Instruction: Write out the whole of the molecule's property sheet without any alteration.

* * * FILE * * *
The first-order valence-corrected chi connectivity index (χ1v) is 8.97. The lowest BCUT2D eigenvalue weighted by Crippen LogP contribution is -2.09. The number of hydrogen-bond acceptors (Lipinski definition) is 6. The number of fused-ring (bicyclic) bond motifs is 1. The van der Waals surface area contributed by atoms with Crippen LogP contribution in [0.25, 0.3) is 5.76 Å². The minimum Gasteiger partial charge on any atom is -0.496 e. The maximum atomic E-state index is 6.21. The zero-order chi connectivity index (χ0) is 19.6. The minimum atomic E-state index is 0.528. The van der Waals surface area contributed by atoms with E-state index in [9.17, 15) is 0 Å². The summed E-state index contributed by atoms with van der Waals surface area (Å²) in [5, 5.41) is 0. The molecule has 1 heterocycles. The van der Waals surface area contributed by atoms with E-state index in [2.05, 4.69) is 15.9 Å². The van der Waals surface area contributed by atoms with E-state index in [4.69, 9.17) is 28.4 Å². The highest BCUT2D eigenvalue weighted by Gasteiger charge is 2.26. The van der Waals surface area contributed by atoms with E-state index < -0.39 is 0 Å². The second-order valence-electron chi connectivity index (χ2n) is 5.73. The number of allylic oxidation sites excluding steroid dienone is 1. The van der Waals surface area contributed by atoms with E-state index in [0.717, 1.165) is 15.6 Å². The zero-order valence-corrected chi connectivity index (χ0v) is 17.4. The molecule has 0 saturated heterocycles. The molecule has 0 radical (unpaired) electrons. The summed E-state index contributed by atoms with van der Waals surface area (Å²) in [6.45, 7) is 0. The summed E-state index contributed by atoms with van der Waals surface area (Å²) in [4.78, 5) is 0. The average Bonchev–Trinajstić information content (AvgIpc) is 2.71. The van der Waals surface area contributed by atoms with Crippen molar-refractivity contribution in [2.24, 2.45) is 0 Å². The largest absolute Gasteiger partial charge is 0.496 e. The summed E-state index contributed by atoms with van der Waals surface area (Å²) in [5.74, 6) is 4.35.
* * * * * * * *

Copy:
The first-order valence-corrected chi connectivity index (χ1v) is 8.97. The lowest BCUT2D eigenvalue weighted by Crippen LogP contribution is -2.09. The number of hydrogen-bond acceptors (Lipinski definition) is 6. The number of fused-ring (bicyclic) bond motifs is 1. The van der Waals surface area contributed by atoms with Crippen LogP contribution in [0.25, 0.3) is 5.76 Å². The minimum Gasteiger partial charge on any atom is -0.496 e. The maximum atomic E-state index is 6.21. The zero-order chi connectivity index (χ0) is 19.6. The minimum atomic E-state index is 0.528. The van der Waals surface area contributed by atoms with E-state index in [9.17, 15) is 0 Å². The summed E-state index contributed by atoms with van der Waals surface area (Å²) in [5, 5.41) is 0. The molecule has 1 heterocycles. The van der Waals surface area contributed by atoms with E-state index in [2.05, 4.69) is 15.9 Å². The van der Waals surface area contributed by atoms with E-state index in [4.69, 9.17) is 28.4 Å². The highest BCUT2D eigenvalue weighted by Gasteiger charge is 2.26. The van der Waals surface area contributed by atoms with E-state index < -0.39 is 0 Å². The second-order valence-electron chi connectivity index (χ2n) is 5.73. The number of allylic oxidation sites excluding steroid dienone is 1. The van der Waals surface area contributed by atoms with E-state index in [0.717, 1.165) is 15.6 Å². The zero-order valence-corrected chi connectivity index (χ0v) is 17.4. The molecule has 0 saturated heterocycles. The molecule has 0 radical (unpaired) electrons. The summed E-state index contributed by atoms with van der Waals surface area (Å²) in [6.45, 7) is 0. The summed E-state index contributed by atoms with van der Waals surface area (Å²) in [4.78, 5) is 0. The average Bonchev–Trinajstić information content (AvgIpc) is 2.71. The van der Waals surface area contributed by atoms with Crippen molar-refractivity contribution in [2.24, 2.45) is 0 Å². The largest absolute Gasteiger partial charge is 0.496 e. The summed E-state index contributed by atoms with van der Waals surface area (Å²) in [5.74, 6) is 4.35.